Over the last two months, my local church has been hosting health screenings and info sessions: blood donations for the Red Cross, heart fitness, and blood pressure tests in the lobby. But it was a BP screening that got my attention with the highest diastolic reading I’ve ever had in my life. I was so shocked that we came home and I retested it. Our home reading was lower than the reading in the church lobby—but still, it was far too high for my comfort. I was unnerved.

Throughout my life, my BP has been obnoxiously low: my British doctor once took a reading and asked me if I were dead. I have always been active in some way, whether as intensely as sport 4-5 days a week (a decade ago) or as moderately as walking most days to and from campus with some light weights at home (last year).

As we age, however, our bodies change and so do our routines. I carry around about 25 more pounds than I did when I first moved to the United States. I no longer play team sports, but I’ve done light resistance training on and off over the last few years, with great results each time. But the bottom line this time: my BP was ridiculous (for me), I hadn’t trained consistently since moving, and what my body most wanted for its birthday was more muscle tone!

21 Days of Cardio

So I made a commitment to myself to do some cardio/aerobic exercise every single day for the following 21 days. I’d planned to increase my activity level this year and love exercise when I’m in the middle of it, but I’d struggled most with getting into it and staying consistent. The recommended standard of 3-4 days per week hadn’t worked for me: I spent too much energy trying to adapt to a shifting daily schedule.  So rather than try to remember whether “today is cardio day,” I decided to make every day cardio day.

I kept the entry barriers low: no new clothes, no gym subscription, and only 20 minutes per session. My favorite person has a recumbent bike; I decided to use that. And there were no other rules, though informally I decided that once I started pedaling, I would not stop until my daily time was up. That was doable. So 20 minutes on the bike non-stop every day.

How did I do? See for yourself.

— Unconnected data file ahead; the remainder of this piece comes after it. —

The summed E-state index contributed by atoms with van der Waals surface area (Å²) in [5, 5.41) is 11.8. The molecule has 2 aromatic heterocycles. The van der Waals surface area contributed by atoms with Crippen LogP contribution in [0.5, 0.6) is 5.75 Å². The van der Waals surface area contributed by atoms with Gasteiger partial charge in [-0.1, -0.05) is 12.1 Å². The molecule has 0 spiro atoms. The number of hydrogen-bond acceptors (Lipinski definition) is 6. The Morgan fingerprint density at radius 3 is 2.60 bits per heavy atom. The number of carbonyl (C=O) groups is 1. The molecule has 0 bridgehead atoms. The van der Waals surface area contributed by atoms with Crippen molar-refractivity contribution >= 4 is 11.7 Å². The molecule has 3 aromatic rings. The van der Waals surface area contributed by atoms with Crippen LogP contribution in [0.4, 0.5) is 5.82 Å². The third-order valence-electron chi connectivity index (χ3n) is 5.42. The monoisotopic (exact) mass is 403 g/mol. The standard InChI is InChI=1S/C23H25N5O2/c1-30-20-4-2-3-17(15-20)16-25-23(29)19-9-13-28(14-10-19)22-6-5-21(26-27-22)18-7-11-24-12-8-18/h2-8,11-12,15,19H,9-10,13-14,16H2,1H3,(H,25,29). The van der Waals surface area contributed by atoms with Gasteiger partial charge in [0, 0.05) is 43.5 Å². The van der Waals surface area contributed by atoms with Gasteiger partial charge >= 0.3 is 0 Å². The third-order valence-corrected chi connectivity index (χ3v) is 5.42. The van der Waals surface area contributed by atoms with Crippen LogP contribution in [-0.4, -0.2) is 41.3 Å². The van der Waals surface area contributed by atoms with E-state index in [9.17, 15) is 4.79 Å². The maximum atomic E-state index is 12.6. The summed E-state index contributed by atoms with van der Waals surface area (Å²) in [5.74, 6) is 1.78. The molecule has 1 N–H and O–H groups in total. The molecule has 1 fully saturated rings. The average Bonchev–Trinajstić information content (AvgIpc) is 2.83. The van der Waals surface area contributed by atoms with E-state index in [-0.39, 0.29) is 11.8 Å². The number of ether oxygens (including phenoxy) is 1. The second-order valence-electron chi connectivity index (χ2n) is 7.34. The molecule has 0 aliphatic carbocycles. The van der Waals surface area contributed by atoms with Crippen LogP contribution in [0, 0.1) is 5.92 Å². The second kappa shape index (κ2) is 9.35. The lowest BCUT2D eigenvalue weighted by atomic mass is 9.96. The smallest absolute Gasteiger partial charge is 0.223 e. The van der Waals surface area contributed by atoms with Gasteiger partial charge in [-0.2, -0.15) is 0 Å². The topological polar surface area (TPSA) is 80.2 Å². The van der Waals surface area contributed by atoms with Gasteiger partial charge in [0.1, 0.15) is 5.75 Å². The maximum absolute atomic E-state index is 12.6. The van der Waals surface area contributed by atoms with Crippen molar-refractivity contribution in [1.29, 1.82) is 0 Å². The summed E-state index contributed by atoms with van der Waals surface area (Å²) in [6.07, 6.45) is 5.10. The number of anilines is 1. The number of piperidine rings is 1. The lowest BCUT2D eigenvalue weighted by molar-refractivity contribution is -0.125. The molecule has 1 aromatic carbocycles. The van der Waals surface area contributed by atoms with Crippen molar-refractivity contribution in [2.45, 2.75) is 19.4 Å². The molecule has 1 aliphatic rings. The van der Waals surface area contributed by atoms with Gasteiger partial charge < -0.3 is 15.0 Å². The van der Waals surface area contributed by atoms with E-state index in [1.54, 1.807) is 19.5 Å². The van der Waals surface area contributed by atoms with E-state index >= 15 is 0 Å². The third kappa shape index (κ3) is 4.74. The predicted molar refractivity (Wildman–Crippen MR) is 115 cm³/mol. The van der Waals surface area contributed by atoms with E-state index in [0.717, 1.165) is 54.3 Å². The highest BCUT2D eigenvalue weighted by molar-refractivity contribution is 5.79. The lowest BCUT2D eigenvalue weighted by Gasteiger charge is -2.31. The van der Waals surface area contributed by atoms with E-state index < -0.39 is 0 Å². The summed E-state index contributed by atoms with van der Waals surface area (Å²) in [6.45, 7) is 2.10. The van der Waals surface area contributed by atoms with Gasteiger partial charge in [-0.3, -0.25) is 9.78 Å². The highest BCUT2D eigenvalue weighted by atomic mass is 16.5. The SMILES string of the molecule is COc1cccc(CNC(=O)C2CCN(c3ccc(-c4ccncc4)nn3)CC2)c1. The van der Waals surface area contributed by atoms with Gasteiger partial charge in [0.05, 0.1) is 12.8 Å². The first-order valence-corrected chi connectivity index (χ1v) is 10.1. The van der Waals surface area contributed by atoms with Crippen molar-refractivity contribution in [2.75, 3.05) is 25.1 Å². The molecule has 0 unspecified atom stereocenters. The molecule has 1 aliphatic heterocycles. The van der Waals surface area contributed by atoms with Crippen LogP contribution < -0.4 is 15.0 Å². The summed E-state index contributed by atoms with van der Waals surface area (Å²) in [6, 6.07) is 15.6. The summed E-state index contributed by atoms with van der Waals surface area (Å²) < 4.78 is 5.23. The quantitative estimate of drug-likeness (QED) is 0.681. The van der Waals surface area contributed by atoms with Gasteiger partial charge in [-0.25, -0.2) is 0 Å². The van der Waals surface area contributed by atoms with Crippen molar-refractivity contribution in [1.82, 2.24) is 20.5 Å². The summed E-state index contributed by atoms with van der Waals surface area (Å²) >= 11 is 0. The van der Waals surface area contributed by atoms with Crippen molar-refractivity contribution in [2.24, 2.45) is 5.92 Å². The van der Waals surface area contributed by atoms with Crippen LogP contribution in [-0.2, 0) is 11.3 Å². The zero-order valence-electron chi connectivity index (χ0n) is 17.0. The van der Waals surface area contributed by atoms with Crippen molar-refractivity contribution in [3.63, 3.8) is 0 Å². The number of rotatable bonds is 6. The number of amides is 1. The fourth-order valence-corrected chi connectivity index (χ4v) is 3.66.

21 Days of Cardio: Feb 26-Mar18
Day Miles Calories Routine Style
Day 1 4.51 156 Rolling, Level 6
Day 2 5.03 143 Rolling, Level 4
Day 3 5.00 122 Interval, Level 4
Day 4 5.18 130 Rolling, Level 4
Day 5 5.23 132 Rolling, Level 4
Day 6 5.02 122 Rolling, Level 4
Day 7 4.85 115 Interval, Level 4
Day 8 5.08 125 Rolling, Level 4
Day 9 5.20 131 Rolling, Level 4
Day 10 5.20 131 Rolling, Level 4
Day 11 5.08 126 Interval, Level 4
Day 12 5.32 137 Rolling, Level 4
Day 13 5.23 132 Rolling, Level 4
Day 14 5.20 131 Rolling, Level 4
Day 15 5.10 127 Interval, Level 4
Day 16 5.19 130 Rolling, Level 4
Day 17 5.28 135 Rolling, Level 4
Day 18 5.22 132 Rolling, Level 4
Day 19 5.09 126 Interval, Level 4
Day 20 5.28 135 Rolling, Level 4
Day 21 5.13 128 Rolling, Level 4
TOTAL 107.42 2,746

You’ll notice I rode a rolling circuit at Level 6 on my first day (the bike apparently goes up to Level 16, which is insane). I finished my 20 minutes that day, but it was hell! For the rest of the experiment, I stayed at Level 4, and switched from rolling circuits to intervals every fourth day so I didn’t get too comfortable.

And my blood pressure? It dropped 20 points in the first 4 days and was at 113/63 by Day 18. I have more energy through the day, feel more toned, and my thighs are lovely… I’m cool with that. It was my last session today, but I think I’ll be seeing the bike again tomorrow morning for a new round of 21. Happy birthday to me!

How about you? Have you run any short-term experiments with your own lifestyle? Did you finish the testing period? And did you keep the change afterwards?

Edit: The original post’s total miles and calories calculation did not include Day 11. This post has been updated to reflect the correct totals.